In the history of science fiction the end of the world has been threatened in many ways; environmental catastrophe, asteroid impact, the rise of hostile artificial intelligence, when worlds collide, but most often there has been some perspective on events, the narrative viewpoint one of first discovery then eventual understanding of what is happening, leading to either acceptance or defiance.

Yet for the American Special Forces on the ground in Kenya, in the line of fire from the mechanical automatons besieging the town of Narok, this isn’t an offensive; at most it is a delaying action while the civilians flee offering little more than a distraction, target practice for an overwhelming enemy whose origin and weaponry is beyond their comprehension.

Waking in a jail cell next to that occupied by French doctor Nadia (Kill Switch‘s Bérénice Marlohe), the man she nicknames “Bo” (Guardians of the Galaxy‘s Lee Pace) has no memory of how he survived, the only one of his squadron to do so, nor who he is or how he came to be there, nor why he now has an affinity for electricity.

What he does remember is the local languages and his combat training, hand-to-hand and with a wide variety of weapons, as he and Nadia make their way across territory swarming with hostile forces, both human and robotic, hoping to find answers at the facility known as “the dish” which many believe summoned the invaders.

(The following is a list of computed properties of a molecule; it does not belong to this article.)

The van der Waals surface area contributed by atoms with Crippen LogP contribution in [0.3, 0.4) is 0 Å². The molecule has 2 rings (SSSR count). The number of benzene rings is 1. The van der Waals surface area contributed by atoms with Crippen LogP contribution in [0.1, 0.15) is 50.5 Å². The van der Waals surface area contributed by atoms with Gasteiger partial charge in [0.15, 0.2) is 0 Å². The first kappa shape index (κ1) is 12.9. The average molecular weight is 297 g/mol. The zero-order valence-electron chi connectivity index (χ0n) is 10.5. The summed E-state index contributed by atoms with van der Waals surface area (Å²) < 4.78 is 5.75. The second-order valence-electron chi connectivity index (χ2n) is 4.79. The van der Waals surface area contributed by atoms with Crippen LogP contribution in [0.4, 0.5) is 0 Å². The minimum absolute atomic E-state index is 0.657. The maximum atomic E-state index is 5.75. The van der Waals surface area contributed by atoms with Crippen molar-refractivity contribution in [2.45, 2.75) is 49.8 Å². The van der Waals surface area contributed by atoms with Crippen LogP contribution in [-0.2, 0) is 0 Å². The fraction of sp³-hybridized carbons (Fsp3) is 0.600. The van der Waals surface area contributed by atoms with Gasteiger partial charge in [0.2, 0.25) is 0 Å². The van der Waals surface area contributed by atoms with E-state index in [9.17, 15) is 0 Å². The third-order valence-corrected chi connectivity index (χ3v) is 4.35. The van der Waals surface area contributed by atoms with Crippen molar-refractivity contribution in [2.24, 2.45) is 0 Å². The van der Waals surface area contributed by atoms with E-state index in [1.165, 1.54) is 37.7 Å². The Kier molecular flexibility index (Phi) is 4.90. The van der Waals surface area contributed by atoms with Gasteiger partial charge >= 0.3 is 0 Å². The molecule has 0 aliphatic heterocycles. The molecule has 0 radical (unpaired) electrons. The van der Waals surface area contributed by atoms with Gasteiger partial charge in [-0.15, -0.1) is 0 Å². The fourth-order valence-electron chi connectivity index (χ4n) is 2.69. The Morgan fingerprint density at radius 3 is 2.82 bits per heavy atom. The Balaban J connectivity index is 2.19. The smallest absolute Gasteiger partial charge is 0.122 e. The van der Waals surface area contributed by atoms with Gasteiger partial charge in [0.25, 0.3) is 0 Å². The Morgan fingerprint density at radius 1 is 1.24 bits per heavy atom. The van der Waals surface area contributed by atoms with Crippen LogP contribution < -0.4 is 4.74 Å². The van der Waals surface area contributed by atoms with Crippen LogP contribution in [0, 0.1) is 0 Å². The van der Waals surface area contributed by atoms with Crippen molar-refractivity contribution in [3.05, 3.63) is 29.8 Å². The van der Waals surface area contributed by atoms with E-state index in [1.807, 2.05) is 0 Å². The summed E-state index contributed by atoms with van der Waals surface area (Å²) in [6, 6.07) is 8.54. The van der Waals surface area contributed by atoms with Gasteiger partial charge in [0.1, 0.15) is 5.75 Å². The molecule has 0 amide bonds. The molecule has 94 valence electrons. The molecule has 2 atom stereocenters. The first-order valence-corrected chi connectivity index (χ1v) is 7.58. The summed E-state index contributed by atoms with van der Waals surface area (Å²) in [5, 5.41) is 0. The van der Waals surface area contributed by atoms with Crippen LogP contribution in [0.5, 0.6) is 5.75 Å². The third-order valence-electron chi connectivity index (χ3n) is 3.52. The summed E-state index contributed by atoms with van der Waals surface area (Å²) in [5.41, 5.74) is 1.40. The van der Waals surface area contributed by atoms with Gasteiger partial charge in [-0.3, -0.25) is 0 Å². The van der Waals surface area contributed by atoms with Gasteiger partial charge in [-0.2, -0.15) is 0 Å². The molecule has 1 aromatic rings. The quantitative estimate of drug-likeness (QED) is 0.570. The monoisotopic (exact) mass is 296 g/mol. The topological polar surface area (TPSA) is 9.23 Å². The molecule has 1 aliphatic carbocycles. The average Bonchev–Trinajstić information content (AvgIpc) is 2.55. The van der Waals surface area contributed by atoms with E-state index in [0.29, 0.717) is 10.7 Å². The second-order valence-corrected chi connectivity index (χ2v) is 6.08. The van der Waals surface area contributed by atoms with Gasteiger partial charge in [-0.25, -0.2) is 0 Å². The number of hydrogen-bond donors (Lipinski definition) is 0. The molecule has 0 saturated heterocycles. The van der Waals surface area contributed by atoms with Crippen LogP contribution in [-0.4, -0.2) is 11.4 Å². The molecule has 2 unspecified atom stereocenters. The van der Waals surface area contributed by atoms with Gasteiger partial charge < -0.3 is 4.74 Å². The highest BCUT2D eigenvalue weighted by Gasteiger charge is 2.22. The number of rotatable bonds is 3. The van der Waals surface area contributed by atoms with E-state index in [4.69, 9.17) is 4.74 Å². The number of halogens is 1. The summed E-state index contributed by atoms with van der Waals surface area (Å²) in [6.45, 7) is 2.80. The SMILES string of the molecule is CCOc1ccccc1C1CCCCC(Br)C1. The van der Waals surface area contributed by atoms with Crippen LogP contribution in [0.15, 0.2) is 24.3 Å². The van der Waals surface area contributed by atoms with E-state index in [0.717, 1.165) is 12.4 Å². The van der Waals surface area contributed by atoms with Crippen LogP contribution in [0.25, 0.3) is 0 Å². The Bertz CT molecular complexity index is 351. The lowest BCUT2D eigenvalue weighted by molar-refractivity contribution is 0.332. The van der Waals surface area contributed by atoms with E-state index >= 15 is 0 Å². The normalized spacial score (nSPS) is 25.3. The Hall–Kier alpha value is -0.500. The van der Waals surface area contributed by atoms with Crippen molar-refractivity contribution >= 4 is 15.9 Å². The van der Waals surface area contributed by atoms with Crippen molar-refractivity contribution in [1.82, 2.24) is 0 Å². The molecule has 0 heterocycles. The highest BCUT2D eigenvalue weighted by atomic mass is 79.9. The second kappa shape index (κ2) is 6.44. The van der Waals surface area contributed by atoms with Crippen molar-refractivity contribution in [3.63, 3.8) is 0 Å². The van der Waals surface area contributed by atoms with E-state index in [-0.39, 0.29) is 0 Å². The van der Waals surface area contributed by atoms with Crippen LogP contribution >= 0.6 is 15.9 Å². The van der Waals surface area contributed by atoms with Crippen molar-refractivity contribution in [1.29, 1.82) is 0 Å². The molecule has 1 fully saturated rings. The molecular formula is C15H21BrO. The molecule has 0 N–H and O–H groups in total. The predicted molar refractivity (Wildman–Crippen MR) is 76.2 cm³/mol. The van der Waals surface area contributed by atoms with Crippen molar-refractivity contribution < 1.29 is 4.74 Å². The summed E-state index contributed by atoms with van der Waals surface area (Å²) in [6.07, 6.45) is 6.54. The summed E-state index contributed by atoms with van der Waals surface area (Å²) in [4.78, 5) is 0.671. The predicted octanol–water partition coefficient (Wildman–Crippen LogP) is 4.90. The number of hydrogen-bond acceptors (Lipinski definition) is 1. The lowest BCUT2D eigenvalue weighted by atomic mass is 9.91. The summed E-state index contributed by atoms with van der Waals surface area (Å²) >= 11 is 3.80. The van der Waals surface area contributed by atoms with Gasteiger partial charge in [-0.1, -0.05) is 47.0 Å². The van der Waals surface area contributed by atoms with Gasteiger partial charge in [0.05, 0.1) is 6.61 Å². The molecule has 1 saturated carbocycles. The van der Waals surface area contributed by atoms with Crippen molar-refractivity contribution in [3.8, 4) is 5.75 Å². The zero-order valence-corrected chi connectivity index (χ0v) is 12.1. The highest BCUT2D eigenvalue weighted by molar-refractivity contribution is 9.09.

The debut feature of director Joe Miale, co-written with Rowan Athale, Revolt cannot hide the influences worn on its sweaty rolled-up sleeves, the unstoppable fighting machines of The War of the Worlds, their vapourising heat rays lifted directly from the 2005 Steven Spielberg adaptation, the mass abductions of Skyline, the South African filming locations and the visual ethic recalling the unsentimental work of Neill Blomkamp, all mixed in with a dash of Oblivion.

The parallels with Gareth Edwards’ Monsters are inescapable, two strangers forced together as they travel rough across occupied territory towards a destination of dubious safety, a fragment of a global event seen through their eyes, but Revolt focuses too much on gunfire rather than developing vital characters, Pace and Marlohe never given the opportunity to become more than witnesses to cycles of violence.

Every meeting along the dusty road a struggle for dominance, while the landscapes and wreckage are stunningly presented under the merciless sun the film falls too readily into a looping pattern when it should be moving towards something deeper, the wider context spoken of in passing but the enormity of what is potentially the end of the world never felt.

Instead Stonehearst Asylum‘s Jason Flemyng is clumsily thrust into the “curate” role of The War of the Worlds, his injured photojournalist proclaiming that “a child facing down a giant… this is the human spirit… that’s why the Heavenly Father sent you here,” before his instability predictably endangers them all. A mashup of too many obvious sources which substitutes explosions for original ideas or a unique insight, Revolt is disappointingly far from revolutionary.

Revolt is available to download now and is on DVD from eOne from 29th January





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